The Englishman's Polar Star!!: Or, A Deeply Interesting, and Highly Important View of Unquestioned Historical Facts, as Connected with the Honour and Safety of the British Empire

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E. Moreland, 1828 - Anti-Catholicism - 62 pages

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Page 39 - And darkness and doubt are now flying away ; No longer I roam in conjecture forlorn ; So breaks on the traveller, faint and astray, The bright and the balmy effulgence of morn ; 182 SONG OF THE SILENT LAND.
Page 27 - Whose dominion is an everlasting dominion, and his kingdom is from generation to generation. And all the inhabitants of the earth are reputed as nothing ; and he doeth according to his will in the armies of heaven, and among the inhabitants of the earth...
Page 30 - I beheld when he had opened the sixth seal, and, lo, there was a great earthquake ; and the sun became black as sackcloth of hair, and the moon became as blood ; and the stars of heaven fell unto the earth, even as a fig tree casteth her untimely figs, when she is shaken of a mighty wind.
Page 35 - ... upon their minds the notion of no alternative between the absolute rejection of Christ, and perfect submission to her own declarations ; will sacrifice every view of advantage to herself, and even afford matter of exultation to her implacable enemies, the Romanists, by leaving her members in perfect freedom to desert her, and choose their own Christian guides. But God has rewarded this generous forbearance, by appropriating it to Protestant churches, and especially to our own, and making them...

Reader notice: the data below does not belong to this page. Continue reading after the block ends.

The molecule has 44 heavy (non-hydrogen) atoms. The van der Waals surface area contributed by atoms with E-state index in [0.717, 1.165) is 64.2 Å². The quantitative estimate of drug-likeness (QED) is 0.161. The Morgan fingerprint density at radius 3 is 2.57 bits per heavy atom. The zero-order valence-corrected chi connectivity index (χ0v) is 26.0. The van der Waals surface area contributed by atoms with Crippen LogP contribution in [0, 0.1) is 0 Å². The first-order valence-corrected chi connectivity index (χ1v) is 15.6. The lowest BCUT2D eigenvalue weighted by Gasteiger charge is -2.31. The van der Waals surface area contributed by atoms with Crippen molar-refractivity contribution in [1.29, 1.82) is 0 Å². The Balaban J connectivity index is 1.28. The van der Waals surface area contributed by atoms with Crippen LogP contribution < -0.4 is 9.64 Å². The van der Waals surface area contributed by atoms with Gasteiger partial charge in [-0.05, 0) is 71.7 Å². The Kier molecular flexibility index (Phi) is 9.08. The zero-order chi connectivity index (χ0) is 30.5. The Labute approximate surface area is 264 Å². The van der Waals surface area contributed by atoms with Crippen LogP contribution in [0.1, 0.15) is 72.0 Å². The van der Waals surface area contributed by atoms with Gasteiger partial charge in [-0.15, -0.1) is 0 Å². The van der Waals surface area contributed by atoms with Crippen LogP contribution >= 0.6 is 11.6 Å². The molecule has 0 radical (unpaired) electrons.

Page 59 - ... out of houses, and in all other places, standing, lying, or rising, walking, running, waking, sleeping, eating, drinking, and whatsoever thing they do besides.
Page 10 - Reformation must show how closely this providential system has been exemplified in England. Every reign which attempted to bring back Popery, or even to give it that share of power which could in any degree prejudice Protestantism, has been marked by signal misfortune. It is a striking circumstance, that almost every reign of this Popish tendency has been followed by one purely Protestant; and as if to make the source of the national peril plain to all eyes, those alternate reigns have not offered...
Page 18 - England rose to the highest military name. In a train of immortal victories, she defended Protestantism throughout Europe, drove the enemy to his palace gates, and before she sheathed the sword, broke the power of France for a hundred years.
Page 14 - He had lent himself to the intrigues of the French Minister stained with Protestant blood ; for his first armament was a fleet against the Huguenots. If not a friend to Popery, he was madly regardless of its hazards to the Constitution. " Ill-fortune suddenly gathered upon him. Distracted councils, popular feuds met by alternate...
Page 11 - Mary had left a dilapidated kingdom ; the nation worn out with disaster and debt ; the national arms disgraced ; nothing in vigour but Popery. Elizabeth, at twenty-five, found her first steps surrounded with the most extraordinary embarrassments : — at home, the whole strength of a party, including the chief names of the kingdom, hostile to her succession and religion ; in Scotland, a rival title, supported by France; in Ireland, a perpetual rebellion, inflamed by Rome ; on the Continent, the force...
Page 18 - Their faith was their title. They were honourable men, and they kept their oaths to the religion of England. The country rose under each of those Protestant Kings to a still higher rank; every trivial reverse compensated by some magnificent addition of honour and power, until the throne of England stood on a height from which it looked down upon the world.

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